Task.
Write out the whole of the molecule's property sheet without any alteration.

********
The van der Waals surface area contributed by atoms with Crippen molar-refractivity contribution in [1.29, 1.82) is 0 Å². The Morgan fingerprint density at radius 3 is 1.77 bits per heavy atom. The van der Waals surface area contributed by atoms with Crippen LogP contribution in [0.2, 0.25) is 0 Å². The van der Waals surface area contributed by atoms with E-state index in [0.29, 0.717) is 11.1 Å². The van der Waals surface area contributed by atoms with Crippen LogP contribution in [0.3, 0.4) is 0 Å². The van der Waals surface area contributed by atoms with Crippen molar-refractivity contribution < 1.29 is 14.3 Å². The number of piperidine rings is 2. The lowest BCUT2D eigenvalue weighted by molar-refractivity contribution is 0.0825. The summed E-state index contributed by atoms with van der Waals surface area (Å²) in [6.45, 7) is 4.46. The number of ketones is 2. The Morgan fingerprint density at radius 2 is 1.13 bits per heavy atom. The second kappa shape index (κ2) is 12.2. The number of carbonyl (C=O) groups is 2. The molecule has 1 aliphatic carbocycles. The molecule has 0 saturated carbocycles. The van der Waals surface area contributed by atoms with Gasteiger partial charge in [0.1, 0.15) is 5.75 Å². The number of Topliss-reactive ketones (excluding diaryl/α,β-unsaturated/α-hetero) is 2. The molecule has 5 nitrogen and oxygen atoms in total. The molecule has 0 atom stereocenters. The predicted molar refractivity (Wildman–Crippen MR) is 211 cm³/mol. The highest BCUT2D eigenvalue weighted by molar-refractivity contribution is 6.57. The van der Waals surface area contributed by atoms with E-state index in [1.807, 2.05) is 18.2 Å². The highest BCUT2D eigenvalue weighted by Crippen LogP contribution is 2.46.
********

The van der Waals surface area contributed by atoms with Crippen molar-refractivity contribution in [1.29, 1.82) is 0 Å². The Morgan fingerprint density at radius 3 is 1.77 bits per heavy atom. The van der Waals surface area contributed by atoms with Crippen LogP contribution in [0.2, 0.25) is 0 Å². The van der Waals surface area contributed by atoms with E-state index in [0.29, 0.717) is 11.1 Å². The van der Waals surface area contributed by atoms with Crippen LogP contribution in [0.3, 0.4) is 0 Å². The van der Waals surface area contributed by atoms with Crippen molar-refractivity contribution < 1.29 is 14.3 Å². The number of piperidine rings is 2. The lowest BCUT2D eigenvalue weighted by molar-refractivity contribution is 0.0825. The summed E-state index contributed by atoms with van der Waals surface area (Å²) in [6.45, 7) is 4.46. The number of ketones is 2. The Morgan fingerprint density at radius 2 is 1.13 bits per heavy atom. The second kappa shape index (κ2) is 12.2. The number of carbonyl (C=O) groups is 2. The molecule has 1 aliphatic carbocycles. The molecule has 0 saturated carbocycles. The van der Waals surface area contributed by atoms with Gasteiger partial charge in [0.1, 0.15) is 5.75 Å². The number of Topliss-reactive ketones (excluding diaryl/α,β-unsaturated/α-hetero) is 2. The molecule has 5 nitrogen and oxygen atoms in total. The molecule has 0 atom stereocenters. The predicted molar refractivity (Wildman–Crippen MR) is 211 cm³/mol. The highest BCUT2D eigenvalue weighted by molar-refractivity contribution is 6.57. The van der Waals surface area contributed by atoms with E-state index in [1.807, 2.05) is 18.2 Å². The highest BCUT2D eigenvalue weighted by Crippen LogP contribution is 2.46.